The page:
Employees need to take the initiative in evaluating their current job and whether it is aligned with their skills and aspirations. If it’s not, then it’s probably time to move on and do something that gives you meaning and aligns with your purpose or long-term career goals.

What role does the employer play?

Employers have faced daunting challenges resulting from the pandemic, volatile capital markets, and employee behaviors they thought they were in control of.  Businesses have responded in various ways.  Some are diligently working toward bringing all employees back into the office.  Others are embracing remote work as a way to expand their labor pool and accommodate harried employees.  Still, others are waiting on the sidelines and seeing which direction the wind will blow.

Clearly, many of the problems described above are organizational in nature.  However, too many employers have responded by focusing on “self-care.” “More yoga, wellness tech, meditation apps, and subsidized gym memberships — that’ll fix it,” according to one study. But these measures have not worked.  Employee burnout was seriously infecting the workforce long before COVID-19 struck.  The pandemic acted as an “accelerant” according to the same study.  Organizations, attempting to address significant disruption in the workplace, blundered by:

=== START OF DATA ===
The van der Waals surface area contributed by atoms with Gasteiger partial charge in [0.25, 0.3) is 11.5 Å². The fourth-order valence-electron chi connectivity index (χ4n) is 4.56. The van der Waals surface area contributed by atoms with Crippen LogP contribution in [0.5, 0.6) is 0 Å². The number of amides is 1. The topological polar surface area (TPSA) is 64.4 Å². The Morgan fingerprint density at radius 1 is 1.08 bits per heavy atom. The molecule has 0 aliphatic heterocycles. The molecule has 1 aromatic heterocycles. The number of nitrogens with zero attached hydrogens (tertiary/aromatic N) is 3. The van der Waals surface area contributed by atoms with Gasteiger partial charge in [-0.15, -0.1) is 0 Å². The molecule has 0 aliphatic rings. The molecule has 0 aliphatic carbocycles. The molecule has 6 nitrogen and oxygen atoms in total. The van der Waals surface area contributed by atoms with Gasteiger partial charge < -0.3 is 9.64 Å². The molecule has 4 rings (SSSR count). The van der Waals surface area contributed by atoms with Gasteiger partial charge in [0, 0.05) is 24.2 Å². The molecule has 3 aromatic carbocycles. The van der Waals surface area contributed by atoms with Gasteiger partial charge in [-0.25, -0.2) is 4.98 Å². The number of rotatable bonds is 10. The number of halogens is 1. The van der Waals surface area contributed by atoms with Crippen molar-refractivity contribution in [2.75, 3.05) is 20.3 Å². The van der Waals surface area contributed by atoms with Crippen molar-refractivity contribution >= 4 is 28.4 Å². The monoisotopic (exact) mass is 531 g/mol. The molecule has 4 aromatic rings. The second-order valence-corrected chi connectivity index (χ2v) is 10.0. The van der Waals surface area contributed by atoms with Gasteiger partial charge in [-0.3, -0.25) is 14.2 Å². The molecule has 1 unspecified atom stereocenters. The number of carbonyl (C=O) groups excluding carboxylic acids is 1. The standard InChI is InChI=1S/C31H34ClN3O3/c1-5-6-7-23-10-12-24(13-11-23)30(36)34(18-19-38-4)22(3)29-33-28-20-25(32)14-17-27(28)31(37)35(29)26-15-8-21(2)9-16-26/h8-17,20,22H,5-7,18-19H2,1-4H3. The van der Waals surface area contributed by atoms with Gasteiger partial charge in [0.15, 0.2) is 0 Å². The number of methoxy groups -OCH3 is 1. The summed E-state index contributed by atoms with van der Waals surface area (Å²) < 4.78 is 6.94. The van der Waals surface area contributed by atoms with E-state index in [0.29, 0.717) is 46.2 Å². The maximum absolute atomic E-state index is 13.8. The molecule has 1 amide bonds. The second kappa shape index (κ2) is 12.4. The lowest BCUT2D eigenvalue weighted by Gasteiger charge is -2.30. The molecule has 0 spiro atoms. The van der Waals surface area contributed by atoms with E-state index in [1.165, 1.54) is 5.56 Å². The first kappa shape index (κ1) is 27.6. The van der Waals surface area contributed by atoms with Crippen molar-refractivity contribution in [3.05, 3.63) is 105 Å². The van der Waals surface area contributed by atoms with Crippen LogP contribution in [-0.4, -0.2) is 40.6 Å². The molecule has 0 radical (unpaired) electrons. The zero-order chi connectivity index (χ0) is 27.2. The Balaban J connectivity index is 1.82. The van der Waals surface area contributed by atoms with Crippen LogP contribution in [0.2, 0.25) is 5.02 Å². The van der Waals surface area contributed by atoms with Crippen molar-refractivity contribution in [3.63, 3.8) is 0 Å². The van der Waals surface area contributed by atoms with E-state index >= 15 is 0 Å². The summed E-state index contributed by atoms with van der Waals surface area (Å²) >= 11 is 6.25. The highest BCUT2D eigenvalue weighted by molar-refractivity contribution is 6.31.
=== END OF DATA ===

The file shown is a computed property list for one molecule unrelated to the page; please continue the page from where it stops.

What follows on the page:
1. Not adjusting workloads.
  2. Not giving employees more control and flexibility.
  3. Allowing (or encouraging) more meetings and unhealthy levels of screentime.
  4. Failing to recognize the extent of employees’ struggles (work and personal life).